Also of interest in the real estate department, the Times has a sampling of what you could buy in the 'burbs for the amount a 2 bedroom apartment in Manhattan would cost. Lord almighty, that house in Long Island is heinous. And explain to me again what's so great about Westchester?

If I were going to buy a house, it might be in wonderful Nyack, NY..... I know, I know I have talked up my love of New Jersey, but I'm on a Nyack kick right now because it's on the water. And they have really good food. And it's Rockland County, which frankly, ought to be subsumed by New Jersey.

Although, if I had unlimited funds, I might consider buying this joint in Montclair.

Best Burgers in the Jers (oh, and some hotdogs in NYC)

This post is courtesy of my friend Gena, who kindly informed me that AOL's cityguide had posted the best burgers in New Jersey. You can see it here.

The list:

1. Arthur's Tavern - Hoboken
2. Big Ed's BBQ - Old Bridge
3. White Manna - Hackensack
4. Jackson Hole - Englewood
5. White Mana - Jersey City
6. Arnold's Charbroil - Montclair
7. Hiram's - Fort Lee
8. Collins Bar - Morris Plains

9. The Restaurant - Hackensack
10. Isn't listed?!?!?


I've never heard of White Manna, but apparently there's one in Jersey Shitty and Hackensack. And of course, my beloved Collins made the list! Woo-hoo! Clearly, there are no good burgers in South Jersey, thus proving to me that South Jersey is mostly worthless, except for beautiful Cape May county and Atlantic City. Oh wait, this issue is the North Jersey addition, that's why there are no South Jersey burgers. Whatever, I still think SJ is mostly worthless.

And consider yourself forewarned, because Gena has been to Arnold's in Montclair and does not think it deserves to be on the list.

You can view all the other top-tens too - including breakfast, brunch, cheap eats, and pizza.

And in the Times today, a great article about excellent hot dogs in New York.... the author also mentions hot dogs in New Jersey too. But this guy is clearly a connoisseur of the New York hot dog.

Tuesday, May 24, 2005

Some skits, biotch

So, yesterday I went home and I finally cracked open my season one DVD of Chappelle's Show. Cue me in my office, singing "Chappelle's Show, Chappelle's Show" over and over again. When I'm home, I have a dance to go with it, but I'll spare you. Seriously, I know there are some of you out there who have dances to go with TV show themes, so don't judge me!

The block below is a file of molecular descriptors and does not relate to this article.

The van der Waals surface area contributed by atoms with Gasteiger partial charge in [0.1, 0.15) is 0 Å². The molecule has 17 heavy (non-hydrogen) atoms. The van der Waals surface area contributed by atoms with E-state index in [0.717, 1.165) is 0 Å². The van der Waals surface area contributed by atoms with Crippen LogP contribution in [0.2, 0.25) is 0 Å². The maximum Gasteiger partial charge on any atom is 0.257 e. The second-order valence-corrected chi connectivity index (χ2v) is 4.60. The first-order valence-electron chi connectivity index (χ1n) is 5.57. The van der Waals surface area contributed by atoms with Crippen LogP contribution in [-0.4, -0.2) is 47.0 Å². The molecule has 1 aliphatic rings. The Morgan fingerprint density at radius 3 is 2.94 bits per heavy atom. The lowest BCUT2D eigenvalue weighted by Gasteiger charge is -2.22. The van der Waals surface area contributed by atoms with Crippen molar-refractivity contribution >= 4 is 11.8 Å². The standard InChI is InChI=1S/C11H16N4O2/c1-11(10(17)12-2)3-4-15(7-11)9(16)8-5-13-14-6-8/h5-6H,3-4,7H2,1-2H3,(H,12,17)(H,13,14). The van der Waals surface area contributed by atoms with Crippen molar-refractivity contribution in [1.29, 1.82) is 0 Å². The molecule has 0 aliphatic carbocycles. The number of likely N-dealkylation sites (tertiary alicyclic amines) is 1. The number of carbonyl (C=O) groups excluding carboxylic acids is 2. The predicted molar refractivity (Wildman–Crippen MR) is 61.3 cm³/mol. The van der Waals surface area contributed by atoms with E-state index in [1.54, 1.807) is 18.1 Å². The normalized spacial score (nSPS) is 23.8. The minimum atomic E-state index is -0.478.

Anyway, I listened to the commentary that goes along with the first ep. Apparently the Chappelle's Show song had words, but it didn't go with the music, so they just told the guys to keep singing "Chappelle's Show" over and over.

Interestingly, Dave said that he and Neal Brennan (co-writer) both hate it when people use the word "skit" instead of "sketch." So he and Neal kept using "skit" as an inside joke, but now everyone on the show says "skit" instead of "sketch." As Dave put it, he has a tendency to do that with words and things that he finds annoying or wrong - the "n" word being a prime example.

Anyway, one of my favorite parts so far was the PopCopy employee video sketch in which Dave asks "You might be wondering why we should treat the customers so poorly. Why? Because fuck 'em, that's why!"

"Because fuck 'em, that's why!" might be my new motto for the rest of my life. I hope that my boss asks me why I did something some time soon....

No Scruffy Nerf Herders

Liana and I went to a Sunday evening showing of Star Wars, Episode III. And I declare, it was quite enjoyable. If asked to rate, I'd have to hold off. Clearly, this episode is no Empire Strikes Back, but it's by far the best of the new trilogy.

I'm not going to get into much detail about the movie itself, since some of my five readers haven't seen it yet. I will say the following. CGI Yoda was much improved over the previous episodes, finally. The love scenes between Hayden Christensen and Nathalie Portman were completely painful and Liana and I kept giggling whenever they were on screen together. You could almost see George Lucas jumping up and down in the background yelling, "More wooden!" Ewan, as ever, did an excellent job of channeling Sir Alec Guinness. And boyfriend really does look good with a beard. And two more words. Ian. McDiarmid. No one can hiss out "daaaarrrk siiiiiide of the forcccce" like he can.